Full marks to Hampshire County Council and the Highways Authority for constructing a Toad Tunnel on Cufaude Lane in Bramley. It’s not just for Common Toads of course and all amphibians are welcome to use it. This ambitious project comprises guiding barriers (piping cut in half lengthways) that in theory corral amphibians into using a tunnel that runs under the road.

Above: The annual amphibian migration on Cufaude Lane has begun. The maps show where most animals have been recorded and the tables are patrol data for the last few days.

Gaps have been left in the guiding barriers, apparently for the passage of Great Crested Newts although that is only hearsay. It is noteworthy perhaps that Toad Patroller records over the years indicate the species does not regularly use this stretch of Cufaude Lane for migration. Of course, the gaps allow other similarly-sized amphibians, including Common Toads to squeeze through and on to the road, some might say defeating the object of the exercise.

Stepping back for a moment, the underlying logic is a bit puzzling. In theory a well-constructed tunnel would be used by Great Cresteds along with other amphibians. Looking at it another way, if the strategic gaps really allowed just Great Cresteds alone to pass through, is it OK for them to get squashed on the road, and not toads?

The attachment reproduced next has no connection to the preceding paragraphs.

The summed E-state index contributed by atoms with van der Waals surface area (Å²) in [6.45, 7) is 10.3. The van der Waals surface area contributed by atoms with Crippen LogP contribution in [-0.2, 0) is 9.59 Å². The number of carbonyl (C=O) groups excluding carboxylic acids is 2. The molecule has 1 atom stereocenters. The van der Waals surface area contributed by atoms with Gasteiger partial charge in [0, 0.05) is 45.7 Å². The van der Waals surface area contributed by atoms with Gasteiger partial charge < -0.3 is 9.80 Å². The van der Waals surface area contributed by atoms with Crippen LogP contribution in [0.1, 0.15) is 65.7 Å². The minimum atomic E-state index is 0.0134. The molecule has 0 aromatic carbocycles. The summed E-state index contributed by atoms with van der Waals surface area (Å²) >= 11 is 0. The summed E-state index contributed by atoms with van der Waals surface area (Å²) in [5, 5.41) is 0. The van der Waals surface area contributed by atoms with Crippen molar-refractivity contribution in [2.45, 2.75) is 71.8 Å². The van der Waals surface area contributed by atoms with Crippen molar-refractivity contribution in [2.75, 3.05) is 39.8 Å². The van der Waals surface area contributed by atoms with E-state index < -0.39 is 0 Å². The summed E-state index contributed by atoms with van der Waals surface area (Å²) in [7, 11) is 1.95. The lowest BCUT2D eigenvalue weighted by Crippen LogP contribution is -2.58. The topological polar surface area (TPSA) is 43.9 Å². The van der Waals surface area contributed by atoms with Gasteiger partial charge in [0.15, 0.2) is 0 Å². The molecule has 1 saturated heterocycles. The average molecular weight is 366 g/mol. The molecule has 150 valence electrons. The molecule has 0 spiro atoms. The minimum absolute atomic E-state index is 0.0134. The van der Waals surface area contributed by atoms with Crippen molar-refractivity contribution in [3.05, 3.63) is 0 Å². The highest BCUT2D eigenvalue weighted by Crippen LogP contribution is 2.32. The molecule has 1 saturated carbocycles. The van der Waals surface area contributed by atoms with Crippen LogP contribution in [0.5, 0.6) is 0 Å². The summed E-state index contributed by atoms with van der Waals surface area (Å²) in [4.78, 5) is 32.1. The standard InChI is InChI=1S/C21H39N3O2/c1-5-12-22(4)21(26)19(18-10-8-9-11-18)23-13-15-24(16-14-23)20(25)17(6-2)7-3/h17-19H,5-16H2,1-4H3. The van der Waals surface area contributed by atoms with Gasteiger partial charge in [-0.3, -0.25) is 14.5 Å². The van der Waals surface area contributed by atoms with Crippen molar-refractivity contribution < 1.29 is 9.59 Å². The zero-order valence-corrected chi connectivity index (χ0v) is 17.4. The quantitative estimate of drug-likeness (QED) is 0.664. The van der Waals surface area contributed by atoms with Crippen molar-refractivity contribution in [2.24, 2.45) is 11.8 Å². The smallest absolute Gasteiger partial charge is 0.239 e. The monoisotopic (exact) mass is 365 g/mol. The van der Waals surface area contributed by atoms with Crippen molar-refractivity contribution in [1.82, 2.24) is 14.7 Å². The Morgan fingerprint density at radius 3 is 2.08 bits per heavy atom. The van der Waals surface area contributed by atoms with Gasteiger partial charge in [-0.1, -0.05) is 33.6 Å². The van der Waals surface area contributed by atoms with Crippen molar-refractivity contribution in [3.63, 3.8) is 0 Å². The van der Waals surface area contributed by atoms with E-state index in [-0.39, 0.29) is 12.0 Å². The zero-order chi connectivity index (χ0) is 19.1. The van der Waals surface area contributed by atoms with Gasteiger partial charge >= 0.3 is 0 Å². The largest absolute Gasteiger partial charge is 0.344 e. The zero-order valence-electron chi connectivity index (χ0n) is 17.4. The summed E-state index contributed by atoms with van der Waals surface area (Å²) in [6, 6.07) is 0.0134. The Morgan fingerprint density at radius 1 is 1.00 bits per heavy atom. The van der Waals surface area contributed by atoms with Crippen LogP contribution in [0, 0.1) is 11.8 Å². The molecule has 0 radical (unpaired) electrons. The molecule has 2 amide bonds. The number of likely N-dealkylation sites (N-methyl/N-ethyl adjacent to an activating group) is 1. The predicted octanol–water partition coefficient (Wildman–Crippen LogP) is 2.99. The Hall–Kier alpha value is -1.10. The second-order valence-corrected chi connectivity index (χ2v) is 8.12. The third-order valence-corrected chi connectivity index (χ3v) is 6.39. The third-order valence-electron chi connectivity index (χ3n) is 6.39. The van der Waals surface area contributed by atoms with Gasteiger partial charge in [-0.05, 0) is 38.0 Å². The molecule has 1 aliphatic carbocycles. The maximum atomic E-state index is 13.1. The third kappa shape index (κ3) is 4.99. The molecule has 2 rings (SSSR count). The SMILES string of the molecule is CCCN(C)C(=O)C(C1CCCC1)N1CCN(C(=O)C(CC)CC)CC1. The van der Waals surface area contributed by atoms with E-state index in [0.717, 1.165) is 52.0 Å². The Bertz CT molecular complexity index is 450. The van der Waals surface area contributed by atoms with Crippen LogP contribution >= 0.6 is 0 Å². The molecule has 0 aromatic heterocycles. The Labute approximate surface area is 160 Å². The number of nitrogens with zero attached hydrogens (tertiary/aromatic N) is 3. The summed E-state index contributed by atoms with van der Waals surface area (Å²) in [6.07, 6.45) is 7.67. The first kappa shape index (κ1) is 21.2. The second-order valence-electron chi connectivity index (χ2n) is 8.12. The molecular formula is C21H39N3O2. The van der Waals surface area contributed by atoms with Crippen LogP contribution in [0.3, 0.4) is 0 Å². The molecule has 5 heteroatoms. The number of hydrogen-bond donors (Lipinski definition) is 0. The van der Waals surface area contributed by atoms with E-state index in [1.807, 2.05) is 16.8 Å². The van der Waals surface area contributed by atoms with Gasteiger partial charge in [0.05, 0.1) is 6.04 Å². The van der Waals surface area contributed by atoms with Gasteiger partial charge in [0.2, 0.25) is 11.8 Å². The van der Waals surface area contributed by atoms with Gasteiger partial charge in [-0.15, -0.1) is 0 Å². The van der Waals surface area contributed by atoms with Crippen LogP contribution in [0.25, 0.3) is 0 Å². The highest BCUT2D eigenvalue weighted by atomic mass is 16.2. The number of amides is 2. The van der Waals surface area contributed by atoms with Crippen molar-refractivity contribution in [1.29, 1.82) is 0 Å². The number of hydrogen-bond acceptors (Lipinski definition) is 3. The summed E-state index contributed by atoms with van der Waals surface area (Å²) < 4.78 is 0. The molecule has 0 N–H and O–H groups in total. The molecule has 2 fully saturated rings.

The principle of the idea is good. However, looking at it from the perspective of a toad it needs a few tweaks and finishing touches:

  • The east-side entrance to the tunnel stands proud of the guiding barriers and it seems unlikely that toads, frogs and newts would find it at any time, let alone in the dark.
  • The concept of ‘gaps’ in the guiding barriers need to be re-thought.
  • For some reason additional barriers have been installed between Zone C and the Toad Tunnel, a section of Cufaude Lane that is also an important zone for Toad migration. There are no obvious connections to the Toad Tunnel, and no obvious means of escape aside from the structural gaps designed supposedly for Great Crested Newts alone to pass through. It’s hard to imagine what the fate will be for amphibians that are unable to squeeze through the gaps.
Above: The installation of the Cufaude Lane Toad Tunnel. The project is in its infancy and undoubtedly a great idea. However, there are questions about how successful it will be in practise until it has been refined.

It’s a pity the Cufaude Lane Toad Patrollers weren’t consulted during the construction phase of the Toad Tunnel. But it’s not too late to remedy the situation and it’s a ‘work in progress’ so the patrollers have been told…

Cufaude Lane’s Toad Tunnel will undoubtedly save amphibian lives at one of the most important migration hotspots on the highway. However, amphibians cross the road on a broad front and so the likelihood is that, short of affording it ‘restricted access’ status or it becoming a ‘No Through Road’, Toad Patrollers will always have a role to play. These days, I am taking my permitted daily exercise at dusk, wearing my trusty Hi-Viz jacket of course.